Roundup: Why the Alaska Senate Race May Be All About Abortion Again

Robin Marty

Throwing Amendment 2 into the mix to get a radically conservative primary winner worked so well that anti-abortion activists appear to be planning a repeat for the general.

If it weren’t for the Alaska parental notification law, it’s unclear if we would have the same three way race we would be seeing for the Alaskan senate.  After all, it was the infusion of money to push Amendment 2 that got large amounts of extremely anti-choice voters to the polls — voters who overwhelmingly supported Joe Miller over sitting senator Lisa Murkowski.

Now, with Miller and Murkowski neck and neck while she stages a write-in campaign, it appears abortion is being brought back into the forefront of the race as a differentiator between the three rival candidates.

Via The Miami Herald:

In an election year in which the economy and federal spending have eclipsed the debate over social issues in much of the country, abortion has emerged as a divisive factor in Alaska’s U.S. Senate race.

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It’s an issue that perfectly defines all three, with Republican Joe Miller the anti-abortion candidate, Democrat Scott McAdams the pro-choice one and Sen. Lisa Murkowski straddling the middle.

Murkowski, who does not oppose abortion but also declines to describe herself as pro-choice, lost the Republican primary in part because anti-abortion voters turned out in great numbers to support a voter initiative requiring parents to be notified before their teen receives an abortion. Miller came out strongly for the proposal, known as Measure 2.

Since she launched her write-in bid, Murkowski has been targeted by anti-abortion groups with television and radio advertising. The most visible is a television commercial from the Senate Conservatives Fund political action committee run by Republican Sen. Jim DeMint of South Carolina, a Miller backer.

The television ad takes aim at both Murkowski and Democrat McAdams, saying they’ve refused to sign a pledge saying they’ll vote against federal funding for abortion and calling Miller the sole choice “to defend the unborn.”

Is Murkowski really the middle point on abortion?  It was painting her as “pro-choice” that won Miller his surprise primary victory.  Still, I suppose that to a man who is against abortion even in cases of rape or incest, any deviation is considered “pro-choice.”  Anchorage Daily News reports:

Murkowski’s position on abortion has long been difficult to define. In her first appointed Senate term, she voted for a nonbinding “sense of the Senate” that supported the Roe v. Wade decision. However, she also has voted against federal funding for abortion and has supported a ban on late-term abortions. She has said she believes abortions should be allowed in the case of rape, incest or when the life of the mother is at risk.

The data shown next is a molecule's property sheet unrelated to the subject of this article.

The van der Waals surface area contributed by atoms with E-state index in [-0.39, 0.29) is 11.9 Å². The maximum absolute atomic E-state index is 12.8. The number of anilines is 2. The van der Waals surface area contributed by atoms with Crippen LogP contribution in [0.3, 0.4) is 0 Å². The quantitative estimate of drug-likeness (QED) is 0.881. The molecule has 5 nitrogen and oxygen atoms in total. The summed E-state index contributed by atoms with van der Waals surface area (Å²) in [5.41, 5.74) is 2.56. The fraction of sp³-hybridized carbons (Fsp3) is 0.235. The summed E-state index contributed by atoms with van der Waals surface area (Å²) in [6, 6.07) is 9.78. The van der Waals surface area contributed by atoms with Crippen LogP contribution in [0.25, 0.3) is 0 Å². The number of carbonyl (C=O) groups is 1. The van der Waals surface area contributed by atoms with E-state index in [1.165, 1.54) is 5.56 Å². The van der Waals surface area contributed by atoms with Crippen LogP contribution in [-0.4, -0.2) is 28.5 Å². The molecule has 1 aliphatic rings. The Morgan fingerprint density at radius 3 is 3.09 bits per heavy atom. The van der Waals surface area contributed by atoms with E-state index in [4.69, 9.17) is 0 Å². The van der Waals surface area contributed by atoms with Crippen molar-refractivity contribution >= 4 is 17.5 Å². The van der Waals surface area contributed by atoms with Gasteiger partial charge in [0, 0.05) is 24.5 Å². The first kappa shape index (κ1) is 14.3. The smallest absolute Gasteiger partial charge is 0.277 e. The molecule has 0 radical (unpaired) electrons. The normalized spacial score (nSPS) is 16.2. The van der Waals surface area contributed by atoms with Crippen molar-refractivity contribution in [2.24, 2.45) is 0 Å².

Although Murkowski also supported the parental notification ballot question known as Measure 2, she did not do so as loudly or publicly as Miller. In her candidate questionnaire, Murkowski said she believes “abortions should occur as infrequently as possible and federal funds should not be used to pay for an abortion.” She also points to an amendment she offered last year that would have clarified that abortion is not a preventative service.

She said in a recent interview that she dislikes labels when it comes to abortion, which is a position she said she believes is held by most Americans.

“The labels have never been clean or neat,” Murkowski said. “The pro-life people don’t think I’m pro-life enough, the pro-choice people don’t think I’m pro-choice enough. I think I probably represent the vast majority in the middle.”

Still, concervatives aren’t taking anything for granted when it comes to defending their primary candidate.  In an attempt to replicate the success they had with using Amendment 2 to get supporters to the polls who would vote Miller over Murkowski, they’ve found a way to work an abortion issue into the general, too, by trying to oust a judge that ruled against parental notification.  From Fairbanks Daily News:

Alaskans should pay close attention to one justice up for retention on the Alaska Supreme Court. Her name is Dana Fabe, and the time has come for her to be held accountable for the outrageous decisions she’s imposed on the people of Alaska.

Remember Ballot Measure 2, the parental notification initiative regarding a minor’s abortion that Alaskans recently voted in support of? Justice Fabe wrote the decision striking down the law the Alaska Legislature had overwhelmingly passed requiring a parent’s consent for this surgical procedure. Her ruling forced the people of Alaska to take back their rights as parents.

Justice Fabe also has abused her authority in rulings that prohibited Alaskans from voting on a proposed amendment limiting the rights of prisoners, struck down part of an amendment defining marriage in our Constitution before voters had their say and ordered Valley Hospital to perform abortions — even though its board didn’t want to. So much for “freedom of choice.”

The Alaska Judicial Council, the commission created to screen and nominate judicial applicants and evaluate the performance of judges, thinks Justice Fabe should stay because she’s competent, intelligent and she hasn’t had any disciplinary issues. Although these are important issues in determining whether to retain a judge, they have nothing to do with why Justice Fabe should be voted off the bench.

Mini Roundup: Graphic anti-abortion ads in DC candidate Missy Smith has a new campaign manager. Yup, Randall Terry.  Come on, you had to see that coming, right?

October 25, 2010

Topics and Tags:

Alaska, Joe Miller, Lisa Murkowski

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